This ISSDP sponsored panel includes three unique papers that take very different looks regarding the potential health effects of cannabis use (some positive and some negative) and concludes with a paper from a clinical pharmaceutical research who discusses future directions for clinical research in our efforts to understand the full implication of cannabis on health.

Presenters:

  • Keith Humphreys, Professor of Psychiatry, Stanford University
  • Cannabis Use Disorder Treatment in an Era of Relaxing Legal and Social Sanctions against Cannabis Use Disorder

  • Catherine Jacobson, Director – Clinical Research, Tilray Global
  • The Future of Cannabis Clinical Use and Research

  • Stephanie Lake, Research Assistant and PhD Student, British Columbia Centre for Excellence in HIV/AIDS
  • Key Individual-level HIV/AIDS Treatment as Prevention (TasP) Policy Measures Are not Influenced by High Intensity Cannabis Use in a Cohort of HIV-Positive People Who Use Illicit Drugs

  • Scott Novak, Senior Research Scientist, RTI International
  • The Association Between Motivational Subtypes and Medical Cannabis Consumption: A 30-Day Diary Study

Moderator:

  • Rosalie Pacula, Vice President, International Society for the Study of Drug Policy

Turning Over a New Leaf: Regulating Cannabis in Trudeau’s Canada
Session C | Room C198

Canada’s new Prime Minister, Justin Trudeau, campaigned on a promise to “legalize, regulate, and restrict access to marijuana.” Canada would join Uruguay as the only two nations in the world to explicitly allow cannabis access for non-medical, non-religious purposes. How is Canada’s new government exploring its policy options, and what might cannabis legalization look like in Canada?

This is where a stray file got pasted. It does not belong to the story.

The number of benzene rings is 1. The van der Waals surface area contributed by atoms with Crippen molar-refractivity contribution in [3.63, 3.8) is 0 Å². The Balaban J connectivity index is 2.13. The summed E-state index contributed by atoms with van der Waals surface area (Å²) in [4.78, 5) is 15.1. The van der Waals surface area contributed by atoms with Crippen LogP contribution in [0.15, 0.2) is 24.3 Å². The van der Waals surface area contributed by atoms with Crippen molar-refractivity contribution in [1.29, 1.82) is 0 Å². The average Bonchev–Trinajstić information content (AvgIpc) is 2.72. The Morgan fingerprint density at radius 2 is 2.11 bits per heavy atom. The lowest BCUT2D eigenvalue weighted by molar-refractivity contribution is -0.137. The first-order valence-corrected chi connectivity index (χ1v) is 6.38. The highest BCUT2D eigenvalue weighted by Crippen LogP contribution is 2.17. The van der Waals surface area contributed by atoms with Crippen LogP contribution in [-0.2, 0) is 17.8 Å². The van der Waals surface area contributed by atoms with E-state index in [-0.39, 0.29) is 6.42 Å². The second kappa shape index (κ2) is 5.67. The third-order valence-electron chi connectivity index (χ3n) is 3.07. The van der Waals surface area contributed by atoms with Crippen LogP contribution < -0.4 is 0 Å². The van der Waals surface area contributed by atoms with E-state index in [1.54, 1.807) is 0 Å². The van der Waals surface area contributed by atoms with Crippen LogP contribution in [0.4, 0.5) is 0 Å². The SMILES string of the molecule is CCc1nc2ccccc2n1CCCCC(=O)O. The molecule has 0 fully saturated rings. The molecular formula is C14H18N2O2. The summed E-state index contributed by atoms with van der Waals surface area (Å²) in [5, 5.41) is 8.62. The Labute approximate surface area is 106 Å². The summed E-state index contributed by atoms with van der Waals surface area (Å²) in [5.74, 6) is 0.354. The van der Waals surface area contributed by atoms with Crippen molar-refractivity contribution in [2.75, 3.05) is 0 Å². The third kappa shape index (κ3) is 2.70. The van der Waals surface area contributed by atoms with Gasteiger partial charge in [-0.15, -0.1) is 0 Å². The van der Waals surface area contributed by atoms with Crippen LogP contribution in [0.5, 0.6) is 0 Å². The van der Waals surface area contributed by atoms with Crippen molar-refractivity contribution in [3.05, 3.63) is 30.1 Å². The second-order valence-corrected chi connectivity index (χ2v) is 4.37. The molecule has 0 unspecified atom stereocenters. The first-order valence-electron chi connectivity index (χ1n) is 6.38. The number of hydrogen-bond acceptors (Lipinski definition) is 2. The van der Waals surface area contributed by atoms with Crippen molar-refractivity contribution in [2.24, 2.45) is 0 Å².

• What are the potential gains and losses resulting from legal availability?
  • What policy regimes would be best for Canada given its populace, governance, and landscape?
  • How might countrywide legalization in Canada affect the United States?
  • How would a system of availability for any adult reconcile with the existing medical cannabis program?

Moderator:

Speakers:


Adulterants: Regulation and Testing
Session D | Kelly Skylight

Ubiquitous and unregulated agrochemical use is a serious public health and product liability issue. Lack of Federal regulation and unclear local laws are creating problems ranging from recalls in Colorado, to confusion in other state s (e.g., OR, WA, NV and CA). Processing of Cannabis exacerbates the risk by dramatically concentrating the agrochemicals. Consumers are unaware, growers fight crop loss, labs are still establishing protocols for methods, and vulnerable patients are exposed. The panel will discuss how stakeholders can be aligned in the short term by using economic incentives and remediation technology as opposed to waiting for enforcement or audit mechanisms.

  • What is the magnitude of the present problem?
  • What are the requirements for testing and which standard bodies and frameworks are involved?
  • What are the technologies for remediating contamination of Cannabis prior to its entry into the supply chain?
  • Which options for policy makers and stakeholders should be considered?
  • Is Organic certification even feasible?

Moderator:

Speakers:


3:00 PM – 3:30 PM

Plenary: Cannabis Policy Research Agenda
Session A | Auditorium

Speakers:

  • Jonathan Caulkins, Stever Professor, Heinz College, Carnegie Mellon University
  • Beau Kilmer, Co-Director, RAND Drug Policy Research Center
  • Mark Kleiman, Professor of Public Policy, NYU Marron Institute of Urban Management
  • Rosalie Pacula, Vice President, International Society for the Study of Drug Policy